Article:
Except for one momentary glitch, I experienced nothing but flawless service here. That glitch, I should note, took place during the lunch shift, when a well-meaning bartender (wearing a regal strand of pearls) offered me a choice of two places to sit in a nearly empty dining room: a claustrophobic deuce right next to two loud, chatty diners or a seat at the bar. Baby, I hopped on that bar stool tout de suite.
I was less uppity during the dinner hour, when the dining room was packed. I was so hungry, I would gladly have followed the hostess back into the walk-in cooler.
"What a pretty place," Deb said, admiring the curvy black granite bar, the shiny wood-beamed ceilings, the goldenrod and plum walls and the art-glass light fixtures. "This menu is fantastic," Alissa said. "Portobello mushroom ravioli with port-wine cream!"
And that's only the dish's condensed title. The menu lists a lot more of the ingredients, and it's an impressive assortment — though not for everyone. My friend Sally, a chef, ate there a few days before I did. "Each dish has so many ingredients," she reported, "that it just makes things too complicated."
Complicated, I don't mind — if Michael Peterson is tossing together the ingredients. Because most of the dishes are meant to be shared, we each ordered two things to taste and pass around. For Alissa, that meant the two fat pillows of ravioli stuffed with mushrooms, stacked atop one another with a sliver of brandy-cured foie gras and a jumble of micro-greens splashed with truffle oil. "It's extraordinary!" she said. I was a bit disappointed in the "sweet chile calamari fries," thick ropes that were crunchy but neither sweet nor chile-hot and served with warm tomato sauce. Happily, though, a superb sweet chile sauce accompanied the light, delicate crab-and-cabbage spring rolls.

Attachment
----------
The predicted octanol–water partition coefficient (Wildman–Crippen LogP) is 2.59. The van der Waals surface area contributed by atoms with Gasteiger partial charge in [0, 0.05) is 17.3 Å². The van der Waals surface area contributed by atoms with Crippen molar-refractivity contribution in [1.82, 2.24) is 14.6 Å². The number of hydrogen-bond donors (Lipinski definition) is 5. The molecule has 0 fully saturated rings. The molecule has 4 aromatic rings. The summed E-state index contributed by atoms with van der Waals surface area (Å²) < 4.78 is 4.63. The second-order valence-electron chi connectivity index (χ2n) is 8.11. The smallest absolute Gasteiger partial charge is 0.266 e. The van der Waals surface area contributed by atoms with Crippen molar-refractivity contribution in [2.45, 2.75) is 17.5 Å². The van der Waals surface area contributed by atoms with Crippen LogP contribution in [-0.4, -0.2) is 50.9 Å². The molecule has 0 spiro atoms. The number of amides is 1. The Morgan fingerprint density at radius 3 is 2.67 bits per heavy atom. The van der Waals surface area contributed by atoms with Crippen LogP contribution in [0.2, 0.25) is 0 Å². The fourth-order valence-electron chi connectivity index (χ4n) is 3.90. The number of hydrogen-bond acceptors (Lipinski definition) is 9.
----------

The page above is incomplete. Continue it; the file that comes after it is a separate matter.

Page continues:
The most exquisite dish of the evening was a flaming china plate containing a pretty bowl of lighter-than-air gnocchi hidden under a bubbling blanket of caramel-colored lobster-cream sauce. This affair was topped with half of a grilled lobster tail, which Alissa and Debbie split while I speared one puffy gnocchi after another. Five bites later, I was practically in a coma.